Hepatosplenic schistosomiasis: This results from infection with Schistosoma Mansoni and occurs predominantly in South America, the Middle East and Africa. Portal hypertension is observed in 5-10% of those infected. The adult S. Mansoni worms live in the small mesenteric veins and release ova, some of which pass up the portal vein into the liver where they elicit an intense periportal granulomatous and fibrotic reaction. This process leads to peripheral portal venous occlusion and ultimately to presinusoidal portal hypertension. Splenomegaly is seen in all, GB thickening in over 80% and splenic and portal vein enlargement in over half of patients. Different grades of liver involvement have been proposed on ultrasound. In grade 1 disease there are hyperechoic bands accompanying the portal vein which are most readily visible in the area of the portal vein bifurcation and GB neck. In grade 2, the hyperechoic bands extend from the portal bifurcation along major portal vein branches towards the liver surface. Grade 3 includes all of the features of grades 1 and 2. The significance of this grading system is as a predictor of complications. In one study[20] none of the patients with grade 1 disease had a history of GI bleeding whilst a significant proportion of patients with grades 2 and 3 disease had already bled from oesophageal varices. Schistosoma japonicum can also involve the liver and is characterised by marked periportal and pericapsular calcification which is induced by the dead schistosoma eggs.

Congenital hepatic fibrosis: Portal hypertension is common in this condition which is caused by broad densely collagenous fibrous bands surrounding otherwise normal hepatic lobules and compressing the portal vein radicles. It can be associated with Caroli's disease. Ultrasound findings include; atrophy of the right lobe as well as secondary signs of portal hypertension.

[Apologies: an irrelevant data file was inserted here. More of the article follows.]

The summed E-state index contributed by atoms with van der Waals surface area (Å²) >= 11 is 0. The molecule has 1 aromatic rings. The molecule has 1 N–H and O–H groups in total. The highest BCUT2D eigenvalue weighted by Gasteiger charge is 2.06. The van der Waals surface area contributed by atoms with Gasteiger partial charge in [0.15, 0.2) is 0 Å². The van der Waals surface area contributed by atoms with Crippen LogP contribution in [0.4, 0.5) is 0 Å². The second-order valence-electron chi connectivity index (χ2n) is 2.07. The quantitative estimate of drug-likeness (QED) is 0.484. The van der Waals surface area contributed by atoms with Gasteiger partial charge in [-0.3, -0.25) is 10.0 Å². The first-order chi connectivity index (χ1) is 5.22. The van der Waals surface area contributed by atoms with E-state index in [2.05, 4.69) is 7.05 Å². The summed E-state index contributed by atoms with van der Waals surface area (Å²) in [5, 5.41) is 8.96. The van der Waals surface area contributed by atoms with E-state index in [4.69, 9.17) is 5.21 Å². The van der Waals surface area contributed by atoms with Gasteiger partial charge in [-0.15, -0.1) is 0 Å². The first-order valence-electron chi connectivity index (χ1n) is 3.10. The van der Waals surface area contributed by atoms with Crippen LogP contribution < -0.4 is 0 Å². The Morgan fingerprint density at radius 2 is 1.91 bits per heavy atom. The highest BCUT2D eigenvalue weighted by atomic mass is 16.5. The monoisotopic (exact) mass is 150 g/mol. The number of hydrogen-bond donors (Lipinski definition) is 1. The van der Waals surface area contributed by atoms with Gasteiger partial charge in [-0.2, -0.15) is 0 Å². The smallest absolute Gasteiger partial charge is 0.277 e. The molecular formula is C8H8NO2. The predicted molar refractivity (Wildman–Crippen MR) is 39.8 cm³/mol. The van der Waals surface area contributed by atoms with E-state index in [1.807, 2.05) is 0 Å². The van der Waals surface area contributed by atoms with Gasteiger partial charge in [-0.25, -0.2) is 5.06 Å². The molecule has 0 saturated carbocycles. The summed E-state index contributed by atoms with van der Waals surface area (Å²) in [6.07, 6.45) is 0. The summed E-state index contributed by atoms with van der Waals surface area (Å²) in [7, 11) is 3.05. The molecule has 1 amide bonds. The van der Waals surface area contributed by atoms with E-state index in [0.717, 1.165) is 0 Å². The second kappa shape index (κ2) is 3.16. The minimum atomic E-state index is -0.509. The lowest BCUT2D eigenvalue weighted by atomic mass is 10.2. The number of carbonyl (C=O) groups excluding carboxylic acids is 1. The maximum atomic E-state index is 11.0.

Causes : Parenchymal liver disease (cirrhosis of whatever aetiology, is far and away the commonest cause, accounting for over 90% of cases, in the western hemisphere but it can also result from extensive liver metastases).

Cirrhosis: This is characterised by the presence of parenchymal fibrosis and regenerating nodules and at ultrasonography the liver has a coarsened and heterogeneous echo pattern. There is usually an increase in parenchymal echogenicity, increased sound attenuation, tortuosity of intrahepatic vessels and nodularity of the liver surface. Whilst parenchymal heterogeneity and coarsening with changes in sound attenuation are not specific, surface nodularity is a more specific sonographic sign of cirrhosis. This is more easily identified with high frequency ultrasound probes or when ascites is present. As well as the parenchymal changes, the liver morphology is frequently altered because of atrophy of the right lobe (segments 5, 6, 7 and 8) and medial segment of the left lobe (4), with hypertrophy of the lateral segment of the left lobe (2 and 3) and caudate lobe (1) [Figure - 5]. These changes in morphology may be assessed by calculating the size of the right lobe in comparison with that of the caudate lobe or by measuring the size of segment 4. When this latter measurement extends from the left wall of the gallbladder to the left portal vein where it gives rise to the segment 4 branch, a value of less than 30mm is a highly specific sign of a cirrhotic liver, whatever the cause.[21]


Causes : Budd Chiari syndrome, hepatic, veno-occlusive disease and cardiac insufficiency